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Veterans' Job Search Expert: Patra Frame, Veteran, USAF

Patra Frame

Patra Frame is a veteran, so she know what you've gone through and what you face as you look for a job in the civilian marketplace.  Patra's work in HR began in the US Air Force and includes Human Resources management and Human Capital consulting in corporate America.

After an eleven-year stint as a Personnel Officer in the United States Air Force, serving in Thailand, Germany, and the USA, Patra (a.k.a. Patricia) Frame began her civilian career working with large corporations as an Organizational Development consultant with A.T. Kearney and at General Electric.

With an undergraduate degree from Purdue and an MBA from Wharton, Patra founded "Strategies for Human Resources" ( in 1993 as a consulting firm specializing in meeting the human resources needs of small to mid-size organizations. In 2014, she launched where she blogs advice for veterans and other job seekers.

Patra's passion is helping people thrive at work. Thus, she has also done a lot of career counseling and regularly speaks on job search and career development issues nationally and locally.

Message from Patra to Veterans:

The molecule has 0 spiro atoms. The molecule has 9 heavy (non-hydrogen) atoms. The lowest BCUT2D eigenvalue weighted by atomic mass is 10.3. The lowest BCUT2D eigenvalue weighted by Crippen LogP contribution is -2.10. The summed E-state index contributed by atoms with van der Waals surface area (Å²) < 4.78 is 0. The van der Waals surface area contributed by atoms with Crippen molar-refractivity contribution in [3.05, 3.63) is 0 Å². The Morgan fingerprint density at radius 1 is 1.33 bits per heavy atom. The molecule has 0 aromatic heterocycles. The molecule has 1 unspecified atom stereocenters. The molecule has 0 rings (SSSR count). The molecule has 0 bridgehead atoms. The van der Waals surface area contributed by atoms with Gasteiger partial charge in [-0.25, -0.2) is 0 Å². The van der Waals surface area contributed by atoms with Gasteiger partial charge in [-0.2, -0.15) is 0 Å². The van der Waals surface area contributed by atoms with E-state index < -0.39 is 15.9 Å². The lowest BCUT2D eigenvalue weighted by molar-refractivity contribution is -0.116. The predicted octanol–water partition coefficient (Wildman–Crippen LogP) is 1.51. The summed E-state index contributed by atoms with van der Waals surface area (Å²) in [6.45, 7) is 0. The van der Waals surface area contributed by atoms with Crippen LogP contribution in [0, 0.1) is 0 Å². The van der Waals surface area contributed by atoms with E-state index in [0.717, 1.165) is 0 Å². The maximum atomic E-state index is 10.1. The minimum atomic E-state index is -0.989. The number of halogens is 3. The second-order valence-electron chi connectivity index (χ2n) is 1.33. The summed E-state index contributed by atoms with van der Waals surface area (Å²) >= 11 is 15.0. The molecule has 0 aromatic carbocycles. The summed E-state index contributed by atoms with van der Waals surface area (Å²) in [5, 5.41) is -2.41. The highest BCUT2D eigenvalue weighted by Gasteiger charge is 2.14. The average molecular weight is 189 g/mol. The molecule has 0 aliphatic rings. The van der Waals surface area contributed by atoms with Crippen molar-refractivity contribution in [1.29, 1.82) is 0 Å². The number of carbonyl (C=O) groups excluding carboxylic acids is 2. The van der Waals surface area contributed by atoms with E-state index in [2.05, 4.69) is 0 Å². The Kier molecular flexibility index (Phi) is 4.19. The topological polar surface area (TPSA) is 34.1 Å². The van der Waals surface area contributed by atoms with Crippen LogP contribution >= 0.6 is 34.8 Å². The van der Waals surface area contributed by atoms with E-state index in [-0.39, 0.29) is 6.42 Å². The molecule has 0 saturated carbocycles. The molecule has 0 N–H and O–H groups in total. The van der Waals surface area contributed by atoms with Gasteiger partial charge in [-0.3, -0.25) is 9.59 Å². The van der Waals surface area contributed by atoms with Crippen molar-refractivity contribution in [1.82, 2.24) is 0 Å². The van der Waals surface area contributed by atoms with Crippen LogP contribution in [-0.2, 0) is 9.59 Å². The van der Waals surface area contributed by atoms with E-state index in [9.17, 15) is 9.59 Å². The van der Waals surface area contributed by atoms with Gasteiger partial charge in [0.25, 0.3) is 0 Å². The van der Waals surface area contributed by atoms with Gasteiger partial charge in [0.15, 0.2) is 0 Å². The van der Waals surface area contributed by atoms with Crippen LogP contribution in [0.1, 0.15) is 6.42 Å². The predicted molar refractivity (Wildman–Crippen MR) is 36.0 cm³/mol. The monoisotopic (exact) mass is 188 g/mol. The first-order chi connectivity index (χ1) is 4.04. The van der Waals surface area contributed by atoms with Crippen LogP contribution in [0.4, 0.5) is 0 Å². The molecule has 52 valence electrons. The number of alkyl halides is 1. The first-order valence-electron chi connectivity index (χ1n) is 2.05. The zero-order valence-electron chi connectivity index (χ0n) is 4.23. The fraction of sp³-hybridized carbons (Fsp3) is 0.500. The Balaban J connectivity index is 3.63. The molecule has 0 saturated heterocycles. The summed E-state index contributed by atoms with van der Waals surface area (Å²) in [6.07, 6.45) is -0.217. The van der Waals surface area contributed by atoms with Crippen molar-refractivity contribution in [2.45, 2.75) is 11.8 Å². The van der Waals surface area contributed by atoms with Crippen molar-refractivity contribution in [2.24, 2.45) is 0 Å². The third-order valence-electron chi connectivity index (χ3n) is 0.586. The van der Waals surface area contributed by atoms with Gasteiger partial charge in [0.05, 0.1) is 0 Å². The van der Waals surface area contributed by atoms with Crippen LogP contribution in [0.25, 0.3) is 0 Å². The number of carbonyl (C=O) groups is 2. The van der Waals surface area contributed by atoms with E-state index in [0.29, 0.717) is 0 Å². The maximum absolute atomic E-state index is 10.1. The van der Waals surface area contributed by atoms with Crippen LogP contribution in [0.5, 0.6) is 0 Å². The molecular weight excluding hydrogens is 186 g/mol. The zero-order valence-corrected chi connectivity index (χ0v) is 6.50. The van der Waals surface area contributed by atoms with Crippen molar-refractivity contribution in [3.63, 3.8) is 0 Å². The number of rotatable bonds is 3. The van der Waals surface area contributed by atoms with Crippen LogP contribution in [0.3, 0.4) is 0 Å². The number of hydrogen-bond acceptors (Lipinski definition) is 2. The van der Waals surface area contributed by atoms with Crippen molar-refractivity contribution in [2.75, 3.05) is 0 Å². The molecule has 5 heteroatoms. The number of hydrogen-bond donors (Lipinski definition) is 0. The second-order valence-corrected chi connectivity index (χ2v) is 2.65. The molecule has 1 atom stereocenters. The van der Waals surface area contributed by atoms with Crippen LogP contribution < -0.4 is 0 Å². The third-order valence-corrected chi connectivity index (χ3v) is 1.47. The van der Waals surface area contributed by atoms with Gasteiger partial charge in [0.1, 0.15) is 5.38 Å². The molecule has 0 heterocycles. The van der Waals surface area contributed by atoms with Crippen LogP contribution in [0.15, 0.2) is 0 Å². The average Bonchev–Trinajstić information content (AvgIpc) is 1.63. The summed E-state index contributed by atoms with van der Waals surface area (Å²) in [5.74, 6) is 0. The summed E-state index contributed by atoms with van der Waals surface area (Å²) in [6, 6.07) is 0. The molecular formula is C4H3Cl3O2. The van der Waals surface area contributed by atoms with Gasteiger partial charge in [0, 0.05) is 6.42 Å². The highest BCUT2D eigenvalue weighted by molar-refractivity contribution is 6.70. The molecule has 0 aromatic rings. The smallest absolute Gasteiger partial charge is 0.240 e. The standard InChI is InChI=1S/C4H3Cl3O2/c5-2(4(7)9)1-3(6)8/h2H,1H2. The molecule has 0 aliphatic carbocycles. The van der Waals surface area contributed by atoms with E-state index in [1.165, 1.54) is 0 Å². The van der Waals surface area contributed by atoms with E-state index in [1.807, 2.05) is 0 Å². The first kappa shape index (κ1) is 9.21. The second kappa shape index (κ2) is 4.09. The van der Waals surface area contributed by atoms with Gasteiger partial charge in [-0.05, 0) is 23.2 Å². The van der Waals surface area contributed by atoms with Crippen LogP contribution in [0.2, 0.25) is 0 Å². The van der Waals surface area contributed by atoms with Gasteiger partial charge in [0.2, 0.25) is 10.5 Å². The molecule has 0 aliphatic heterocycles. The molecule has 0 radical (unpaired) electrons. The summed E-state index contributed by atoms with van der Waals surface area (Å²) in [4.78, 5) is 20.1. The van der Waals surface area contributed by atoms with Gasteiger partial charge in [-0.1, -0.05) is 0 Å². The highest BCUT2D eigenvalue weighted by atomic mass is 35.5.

I am delighted to be writing this column, after many years helping vets and transitioning military with their job searches. My passion is helping people thrive at work and helping companies create success through their employees. I speak and write regularly on job search topics and talk to job seekers constantly.

I am looking forward to hearing from you. What topics do you want me to cover? What issues are most troublesome for you in your search? What have you learned that other military folks need to know?

You can reach me at

Patra writes on Human Resource topics for as well as for SHRInsight.  She also has a series of job search tips videos on YouTube and writes a job search column "Ask Patra" for  In addition, you can follow Patra on Twitter (@2Patra).  She tweets on many topics as @2Patra.

Articles by Patra Frame

New Articles

  • Smart Military Transition Strategies
    Leaving the military, whether you have a few years of service or many, is a big undertaking. Too often I talk with those who wait until the last minute or those who have had significant trouble in transitioning. As with any major "battle," doing your research and developing an action plan, preferably well in advance, can ensure a smarter and more successful transition.